Menstrual cups can be worn safely for up to 12 hours at a time, but your cup may fill up well before that. And people with heavy periods may need to empty their menstrual cups sooner than others.
So, how do you know how often to empty a menstrual cup? How do you know if your cup is full?
You’ll have to make educated guesses and learn to recognize your period patterns. The first step is figuring out how much blood you lose over a few hours versus how much the cup holds. If you follow these tips, you’ll soon have a good routine for emptying your menstrual cup.
How Heavy Is a Normal Period?
The average volume of menstrual fluid shed each cycle ranges from 30 to 80 milliliters (up to 6 tablespoons.) If you just gasped in disbelief because this feels too low, then you are certainly someone with a heavy period. A 2001 study quantified losing over 100 milliliters of blood as “excessive” and 60 to 100 milliliters as “moderate.”
A recent viral Twitter thread started by @SlimGirlSupreme explored this topic with the question, “are you guys sure when we menstruate we are only losing 2-3 tablespoons of blood because that sounds very FAKE to me.”
The replies definitely agreed that the “average” amount of lost period blood feels awfully low compared to lived experiences.
Menstrual cup users have a unique insight into their own periods and can often tell you exactly how much volume they lose. It’s not unheard of for someone to lose more than 100 milliliters in a single day. The average menstrual cup holds about 30 milliliters, so this would mean the cup needs to be emptied four times in a single day, at minimum.
How Often Do I Need to Empty My Menstrual Cup?
You can usually feel when you need to switch a pad or tampon. Switching to a cup means learning when and how often to empty your menstrual cup.
Many years ago, a company called LoonCup invented a smart bluetooth menstrual cup that alerted your phone when it needed to be emptied. It had a successful Kickstarter but was never manufactured or sold.
But honestly, you don’t need a notification. You just need to get to know your period.
Related Resource: Menstrual Cup Cleaning Guide
Check for Signs That Your Menstrual Cup Is Full
In most cases, you can’t tell how full your menstrual cup is. However, there are some users who report tell-tale signs that they need to empty their cup. It’s more common to be blindsided by a full cup than feel any detectable warning signs. Some of these signs can also be related to a cup that doesn’t fit well, so take this list with a grain of salt:
- A “heavy” feeling. Your pelvic muscles feel tired after holding a cup that is full.
- A bubbling sensation. Cups that are about to overflow can create a feeling of bubbles.
- Light warning leaks. If the cup is at capacity, you may see signs at your next toilet visit.
- A slipping cup. If the cup fit fine earlier and is now slipping, it might be a sign it’s full.
Experiment During Your First Period With a Menstrual Cup
On Day 1 of your first period using a menstrual cup, remove it after 2-4 hours. If you know you have a heavy period, check it after 2 hours. If your period isn’t heavy, you can wait until the 4-hour mark. As a new user, it’s better to be safe and check early than wait the full 12 hours and be greeted by bloody undies instead.
After removing your cup, give it a thorough look. This may even be your first time seeing your menstrual blood without it being soaked up by cotton. Some people find this fascinating, and others are not fans of seeing blood.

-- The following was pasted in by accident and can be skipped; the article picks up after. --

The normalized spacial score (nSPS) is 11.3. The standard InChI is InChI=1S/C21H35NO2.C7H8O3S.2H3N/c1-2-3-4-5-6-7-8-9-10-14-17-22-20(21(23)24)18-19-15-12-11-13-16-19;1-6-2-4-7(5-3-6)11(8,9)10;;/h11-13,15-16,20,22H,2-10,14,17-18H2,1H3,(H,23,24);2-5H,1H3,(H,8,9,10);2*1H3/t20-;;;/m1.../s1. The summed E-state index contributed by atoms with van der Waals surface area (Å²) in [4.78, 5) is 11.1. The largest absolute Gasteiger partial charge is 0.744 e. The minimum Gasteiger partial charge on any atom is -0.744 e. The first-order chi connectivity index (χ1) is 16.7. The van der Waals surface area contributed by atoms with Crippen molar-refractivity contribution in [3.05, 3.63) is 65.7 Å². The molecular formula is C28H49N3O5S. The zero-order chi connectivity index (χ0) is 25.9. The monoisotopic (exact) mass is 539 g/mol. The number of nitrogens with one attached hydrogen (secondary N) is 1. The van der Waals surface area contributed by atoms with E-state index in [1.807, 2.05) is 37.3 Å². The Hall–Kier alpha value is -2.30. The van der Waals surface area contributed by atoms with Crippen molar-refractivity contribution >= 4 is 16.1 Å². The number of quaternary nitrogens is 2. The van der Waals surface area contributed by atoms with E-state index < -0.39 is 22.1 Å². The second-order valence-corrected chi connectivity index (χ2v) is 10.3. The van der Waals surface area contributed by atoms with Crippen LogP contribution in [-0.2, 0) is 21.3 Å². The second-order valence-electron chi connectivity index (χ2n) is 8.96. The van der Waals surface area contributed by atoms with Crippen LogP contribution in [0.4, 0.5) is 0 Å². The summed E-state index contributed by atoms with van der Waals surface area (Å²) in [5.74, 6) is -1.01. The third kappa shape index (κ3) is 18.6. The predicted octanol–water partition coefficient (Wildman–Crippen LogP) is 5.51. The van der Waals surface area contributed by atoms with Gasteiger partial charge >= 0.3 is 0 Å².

Notice how empty or full your cup is, and note how long it took to get to this level.
If your cup is half full or less, there is a good chance you can go 8-12 hours before needing to empty your cup.
If the cup is nearly full, continue removing it every 2-4 hours on heavy days to avoid overflowing.
Benefits of Using Menstrual Cups for Heavy Periods
Even if your period is extremely heavy, you can use a menstrual cup.
For one thing, menstrual cups hold more blood than tampons. Someone with an extremely heavy period who is used to changing a super tampon every 30 minutes to an hour will find more freedom with a cup that only needs emptying every 2-3 hours.
You can also explore menstrual cups for heavy periods that hold more than average cups. A higher-capacity option or menstrual discs that allow for “self-emptying” can extend your wear time to make periods more manageable when they’re extremely heavy.
Another benefit to using a cup for heavy periods is your newfound set of quantifiable data. In many cases, health professionals can be dismissive of period problems. As a cup user, you can provide exact measurements of how much menstrual fluid you’re losing per cycle. If you find yourself filling a menstrual cup hourly, this is proof of an extremely heavy period.
Changing a tampon every 2 hours is already considered “extremely heavy,” so changing a cup every 1-3 hours is something to discuss with your doctor. There may be an underlying medical reason behind your heavy periods.
The Learning Curve
After several cycles, typically two to three, you will fully understand your period and how often to empty your menstrual cup each day. You may find that on the 1st and 2nd day, you need to remove the cup every 4 hours, but on days 3, 4, and 5, you can keep it in the full 8-12 hours.
While you’re learning how often to empty your menstrual cup, it’s a good idea to wear back up liners or period underwear. If you overflow the cup or experience a leak for any reason, you will be protected.
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